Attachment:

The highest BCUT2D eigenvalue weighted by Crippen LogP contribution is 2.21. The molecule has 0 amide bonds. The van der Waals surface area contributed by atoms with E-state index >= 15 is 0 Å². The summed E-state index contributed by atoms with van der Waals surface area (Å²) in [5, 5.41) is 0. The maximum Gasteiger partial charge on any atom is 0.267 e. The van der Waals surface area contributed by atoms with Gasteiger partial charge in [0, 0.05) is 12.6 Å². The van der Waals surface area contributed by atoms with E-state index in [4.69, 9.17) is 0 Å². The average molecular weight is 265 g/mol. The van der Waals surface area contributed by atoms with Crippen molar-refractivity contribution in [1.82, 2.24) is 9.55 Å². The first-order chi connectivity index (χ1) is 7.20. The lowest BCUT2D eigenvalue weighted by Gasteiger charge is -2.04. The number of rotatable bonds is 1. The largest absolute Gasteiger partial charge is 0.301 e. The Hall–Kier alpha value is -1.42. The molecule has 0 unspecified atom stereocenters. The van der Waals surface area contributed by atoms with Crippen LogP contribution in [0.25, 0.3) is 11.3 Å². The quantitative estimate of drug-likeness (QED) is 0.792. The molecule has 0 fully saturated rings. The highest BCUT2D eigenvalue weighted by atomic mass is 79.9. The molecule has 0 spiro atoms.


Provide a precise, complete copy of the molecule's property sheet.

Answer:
The highest BCUT2D eigenvalue weighted by Crippen LogP contribution is 2.21. The molecule has 0 amide bonds. The van der Waals surface area contributed by atoms with E-state index >= 15 is 0 Å². The summed E-state index contributed by atoms with van der Waals surface area (Å²) in [5, 5.41) is 0. The maximum Gasteiger partial charge on any atom is 0.267 e. The van der Waals surface area contributed by atoms with Gasteiger partial charge in [0, 0.05) is 12.6 Å². The van der Waals surface area contributed by atoms with E-state index in [4.69, 9.17) is 0 Å². The average molecular weight is 265 g/mol. The van der Waals surface area contributed by atoms with Crippen molar-refractivity contribution in [1.82, 2.24) is 9.55 Å². The first-order chi connectivity index (χ1) is 7.20. The lowest BCUT2D eigenvalue weighted by Gasteiger charge is -2.04. The number of rotatable bonds is 1. The largest absolute Gasteiger partial charge is 0.301 e. The Hall–Kier alpha value is -1.42. The molecule has 0 unspecified atom stereocenters. The van der Waals surface area contributed by atoms with Crippen LogP contribution in [0.25, 0.3) is 11.3 Å². The quantitative estimate of drug-likeness (QED) is 0.792. The molecule has 0 fully saturated rings. The highest BCUT2D eigenvalue weighted by atomic mass is 79.9. The molecule has 0 spiro atoms.